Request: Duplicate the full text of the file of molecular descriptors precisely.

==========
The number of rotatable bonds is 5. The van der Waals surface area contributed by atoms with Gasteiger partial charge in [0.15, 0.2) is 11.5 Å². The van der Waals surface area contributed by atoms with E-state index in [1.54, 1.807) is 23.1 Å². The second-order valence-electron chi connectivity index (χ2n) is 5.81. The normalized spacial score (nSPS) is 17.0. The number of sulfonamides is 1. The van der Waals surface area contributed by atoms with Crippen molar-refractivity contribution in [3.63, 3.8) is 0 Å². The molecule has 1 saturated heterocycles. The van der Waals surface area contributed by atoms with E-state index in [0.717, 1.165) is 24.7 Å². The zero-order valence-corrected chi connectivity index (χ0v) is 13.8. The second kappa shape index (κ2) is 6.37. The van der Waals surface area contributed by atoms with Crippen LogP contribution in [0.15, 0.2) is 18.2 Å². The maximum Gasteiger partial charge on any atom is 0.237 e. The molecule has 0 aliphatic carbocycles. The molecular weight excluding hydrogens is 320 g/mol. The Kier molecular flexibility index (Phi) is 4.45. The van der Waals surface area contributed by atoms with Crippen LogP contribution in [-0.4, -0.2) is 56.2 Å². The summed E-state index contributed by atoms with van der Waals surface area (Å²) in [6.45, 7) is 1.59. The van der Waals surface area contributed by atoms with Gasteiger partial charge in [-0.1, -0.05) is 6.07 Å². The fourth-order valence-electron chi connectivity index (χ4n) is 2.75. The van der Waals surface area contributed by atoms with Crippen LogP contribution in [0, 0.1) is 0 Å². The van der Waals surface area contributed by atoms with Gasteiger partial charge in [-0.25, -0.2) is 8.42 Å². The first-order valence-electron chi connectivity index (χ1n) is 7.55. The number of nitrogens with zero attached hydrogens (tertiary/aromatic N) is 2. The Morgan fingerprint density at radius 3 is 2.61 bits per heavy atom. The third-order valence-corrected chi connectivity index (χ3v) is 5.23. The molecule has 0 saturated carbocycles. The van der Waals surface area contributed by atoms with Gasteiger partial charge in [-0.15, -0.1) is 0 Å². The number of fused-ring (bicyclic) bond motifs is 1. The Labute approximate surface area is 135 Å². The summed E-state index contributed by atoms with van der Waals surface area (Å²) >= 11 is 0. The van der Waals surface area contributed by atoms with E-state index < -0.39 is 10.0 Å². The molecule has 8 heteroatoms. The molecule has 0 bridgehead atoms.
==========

The number of rotatable bonds is 5. The van der Waals surface area contributed by atoms with Gasteiger partial charge in [0.15, 0.2) is 11.5 Å². The van der Waals surface area contributed by atoms with E-state index in [1.54, 1.807) is 23.1 Å². The second-order valence-electron chi connectivity index (χ2n) is 5.81. The normalized spacial score (nSPS) is 17.0. The number of sulfonamides is 1. The van der Waals surface area contributed by atoms with Crippen molar-refractivity contribution in [3.63, 3.8) is 0 Å². The molecule has 1 saturated heterocycles. The van der Waals surface area contributed by atoms with E-state index in [0.717, 1.165) is 24.7 Å². The zero-order valence-corrected chi connectivity index (χ0v) is 13.8. The second kappa shape index (κ2) is 6.37. The van der Waals surface area contributed by atoms with Crippen LogP contribution in [0.15, 0.2) is 18.2 Å². The maximum Gasteiger partial charge on any atom is 0.237 e. The molecule has 0 aliphatic carbocycles. The molecular weight excluding hydrogens is 320 g/mol. The Kier molecular flexibility index (Phi) is 4.45. The van der Waals surface area contributed by atoms with Crippen LogP contribution in [-0.4, -0.2) is 56.2 Å². The summed E-state index contributed by atoms with van der Waals surface area (Å²) in [6.45, 7) is 1.59. The van der Waals surface area contributed by atoms with Gasteiger partial charge in [-0.1, -0.05) is 6.07 Å². The fourth-order valence-electron chi connectivity index (χ4n) is 2.75. The van der Waals surface area contributed by atoms with Crippen LogP contribution in [0, 0.1) is 0 Å². The van der Waals surface area contributed by atoms with Gasteiger partial charge in [-0.25, -0.2) is 8.42 Å². The first-order valence-electron chi connectivity index (χ1n) is 7.55. The number of nitrogens with zero attached hydrogens (tertiary/aromatic N) is 2. The Morgan fingerprint density at radius 3 is 2.61 bits per heavy atom. The third-order valence-corrected chi connectivity index (χ3v) is 5.23. The molecule has 0 saturated carbocycles. The van der Waals surface area contributed by atoms with Gasteiger partial charge in [-0.15, -0.1) is 0 Å². The number of fused-ring (bicyclic) bond motifs is 1. The Labute approximate surface area is 135 Å². The summed E-state index contributed by atoms with van der Waals surface area (Å²) >= 11 is 0. The van der Waals surface area contributed by atoms with E-state index < -0.39 is 10.0 Å². The molecule has 8 heteroatoms. The molecule has 0 bridgehead atoms.